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F.D.R. Vs. The Supreme Court
Did the President, as he claimed, lose a battle but win a war in his attempt to pack the Supreme Court? Historical perspective suggests another answer
April 1958 | Volume 9, Issue 3
Thus the fight went on, despite a searing report from the Senate Judiciary Committee. Though it was largely the work of Democratic senators, that report characterized the court bill as “a measure which should be so emphatically rejected that its parallel will never again be presented to the free representatives of the free people of America.” At last the Administration sought to compromise, but the Senate had the bit in its teeth. No bill that retained any hint of court-packing was thereafter acceptable.
The unfortunate Joe Robinson was increasingly torn between his distrust of the bill and his ambition to become a justice of the Supreme Court. Outwardly, he fought with desperation against the doom that was closing in on the bill. Secretly, he kept its foes informed about the wavering of senators in his ranks. On July 14, 1937, his sorely troubled heart failed under the strain; his death knell also signaled the end for the judiciary bill. Shortly after Senator Robinson’s funeral the Senate formally buried the infamous measure in the usual way—by recommitting it to the Judiciary Committee.
Even this did not bring down the final curtain. F. D. R. struck back by naming as a successor to Justice Van Devanter one of his most ardent supporters in the court fight—a man who would be anathema to his foes in the Senate and who would nevertheless be in a position to command confirmation—Senator Hugo L. Black of Alabama. Regardless of what may be said of Justice Black’s subsequent career on the bench, the revenge motive appears to have been a major factor in Roosevelt’s nomination of him. If the President found the Senate’s discomfiture sweet, however, his satisfaction was short-lived. Shortly after his confirmation, disclosure that Black had once been a member of the Ku Klux Klan brought a fresh public clamor and intensified the bitterness of the whole affair.
Can this strange chapter in our history be regarded as an essential part of the process by which the Constitution has been modernized? Was President Roosevelt right in asserting, long after the fight was over, that he had lost a battle and won a war? Since 1937, undoubtedly, the Supreme Court has in many instances taken a broader view of the powers of Congress than it did before. But this came about without any change in the structure of the court, by an evolutionary process as different from court-packing as is an election from a coup d’état .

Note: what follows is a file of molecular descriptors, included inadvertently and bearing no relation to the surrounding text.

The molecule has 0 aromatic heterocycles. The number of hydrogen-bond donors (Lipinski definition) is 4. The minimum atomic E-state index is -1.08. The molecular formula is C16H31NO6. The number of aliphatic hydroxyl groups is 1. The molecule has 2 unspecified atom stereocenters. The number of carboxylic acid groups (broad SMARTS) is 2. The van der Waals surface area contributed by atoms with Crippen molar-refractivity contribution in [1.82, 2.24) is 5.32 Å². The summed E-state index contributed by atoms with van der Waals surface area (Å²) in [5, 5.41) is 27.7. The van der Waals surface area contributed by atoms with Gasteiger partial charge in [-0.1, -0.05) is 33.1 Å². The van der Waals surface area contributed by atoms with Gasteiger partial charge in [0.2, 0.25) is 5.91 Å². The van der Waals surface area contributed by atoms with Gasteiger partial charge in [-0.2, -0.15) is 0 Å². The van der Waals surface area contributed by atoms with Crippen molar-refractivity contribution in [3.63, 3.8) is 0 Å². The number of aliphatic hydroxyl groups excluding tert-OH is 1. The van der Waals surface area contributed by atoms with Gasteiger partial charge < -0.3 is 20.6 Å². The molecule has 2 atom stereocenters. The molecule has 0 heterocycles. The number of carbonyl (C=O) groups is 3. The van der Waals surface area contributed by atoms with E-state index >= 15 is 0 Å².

The chief reason why judicial decisions invalidating acts of Congress began to subside after 1937 was that Congress thereafter exercised greater care in casting its statutes. The reckless draftsmanship of the emergency period was eliminated. Sweeping delegations of power were avoided, and the new regulatory measures were based on the commerce clause instead of on the taxing power. Having fought a terrific battle to save the court from domination by the executive, Congress was especially eager to avoid the type of legislation that might precipitate another showdown.
Some individual judges made changes in their conclusions, as in the minimum-wage cases. But these were less extensive than is generally supposed, and in no instance can they be directly attributed to the court-enlargement plan. Chief Justice Hughes denied emphatically that the court bill had any bearing whatever on any of his decisions, and in no case did he urge his brethren to shade their views to save the court. The “switch-in-time-saves-nine” myth was never anything more than a journalistic wisecrack.
More important than anything else in the evolution of constitutional doctrine since 1937 has been the changed personnel of the Supreme Court. Before F. D. R.’s death in 1945 he had named seven of the nine members of the court and had elevated Stone to the chief justiceship. Though the new justices became involved in turbulent controversies among themselves, they went much further than the Hughes court had done in amplifying the commerce clause and other federal powers. In general the country has accepted and welcomed these new interpretations. But what would have been its attitude and what would now be the standing of the court before the bar of public opinion if its membership had been expanded to fifteen in order to bring about decisions favored by the White House?
If Roosevelt had sponsored a reasonable retirement bill for members of the Supreme Court in 1937, the evolutionary process would have been hastened and this entire sorry chapter in our history could have been avoided. The chief difficulty seems to have been that after his triumphal re-election in 1936 the President was riding too high to deal with the court with the moderation and restraint that should guide the relations of one co-ordinate branch of government to another. He chose a method which might indeed have lifted restraints from Congress and the Administration—there was never much doubt about that—but it would also have imperiled our constitutional system, the central genius of which is its system of checks and balances.